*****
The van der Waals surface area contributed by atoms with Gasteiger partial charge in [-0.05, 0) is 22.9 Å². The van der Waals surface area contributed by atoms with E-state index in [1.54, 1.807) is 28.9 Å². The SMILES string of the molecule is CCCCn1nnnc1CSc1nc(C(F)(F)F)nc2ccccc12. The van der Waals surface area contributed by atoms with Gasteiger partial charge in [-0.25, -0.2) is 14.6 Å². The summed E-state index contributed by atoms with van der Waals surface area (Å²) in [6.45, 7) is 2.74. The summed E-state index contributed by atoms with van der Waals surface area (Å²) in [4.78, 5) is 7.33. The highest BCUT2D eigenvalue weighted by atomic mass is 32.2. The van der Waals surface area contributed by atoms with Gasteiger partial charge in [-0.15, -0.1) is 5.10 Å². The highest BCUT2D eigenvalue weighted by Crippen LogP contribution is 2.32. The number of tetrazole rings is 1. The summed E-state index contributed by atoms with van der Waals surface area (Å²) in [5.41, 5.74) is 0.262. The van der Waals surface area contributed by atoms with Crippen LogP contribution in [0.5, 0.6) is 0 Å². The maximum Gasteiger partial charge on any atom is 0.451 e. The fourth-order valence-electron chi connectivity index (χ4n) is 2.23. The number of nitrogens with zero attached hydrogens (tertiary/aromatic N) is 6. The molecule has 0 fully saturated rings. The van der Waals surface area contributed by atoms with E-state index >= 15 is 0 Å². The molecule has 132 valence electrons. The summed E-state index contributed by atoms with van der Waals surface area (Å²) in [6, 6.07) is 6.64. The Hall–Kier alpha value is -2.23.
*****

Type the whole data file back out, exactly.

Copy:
The van der Waals surface area contributed by atoms with Gasteiger partial charge in [-0.05, 0) is 22.9 Å². The van der Waals surface area contributed by atoms with E-state index in [1.54, 1.807) is 28.9 Å². The SMILES string of the molecule is CCCCn1nnnc1CSc1nc(C(F)(F)F)nc2ccccc12. The van der Waals surface area contributed by atoms with Gasteiger partial charge in [-0.25, -0.2) is 14.6 Å². The summed E-state index contributed by atoms with van der Waals surface area (Å²) in [6.45, 7) is 2.74. The summed E-state index contributed by atoms with van der Waals surface area (Å²) in [4.78, 5) is 7.33. The highest BCUT2D eigenvalue weighted by atomic mass is 32.2. The van der Waals surface area contributed by atoms with Gasteiger partial charge in [-0.15, -0.1) is 5.10 Å². The highest BCUT2D eigenvalue weighted by Crippen LogP contribution is 2.32. The number of tetrazole rings is 1. The summed E-state index contributed by atoms with van der Waals surface area (Å²) in [5.41, 5.74) is 0.262. The van der Waals surface area contributed by atoms with Crippen LogP contribution in [0.5, 0.6) is 0 Å². The maximum Gasteiger partial charge on any atom is 0.451 e. The fourth-order valence-electron chi connectivity index (χ4n) is 2.23. The number of nitrogens with zero attached hydrogens (tertiary/aromatic N) is 6. The molecule has 0 fully saturated rings. The van der Waals surface area contributed by atoms with E-state index >= 15 is 0 Å². The molecule has 132 valence electrons. The summed E-state index contributed by atoms with van der Waals surface area (Å²) in [6, 6.07) is 6.64. The Hall–Kier alpha value is -2.23.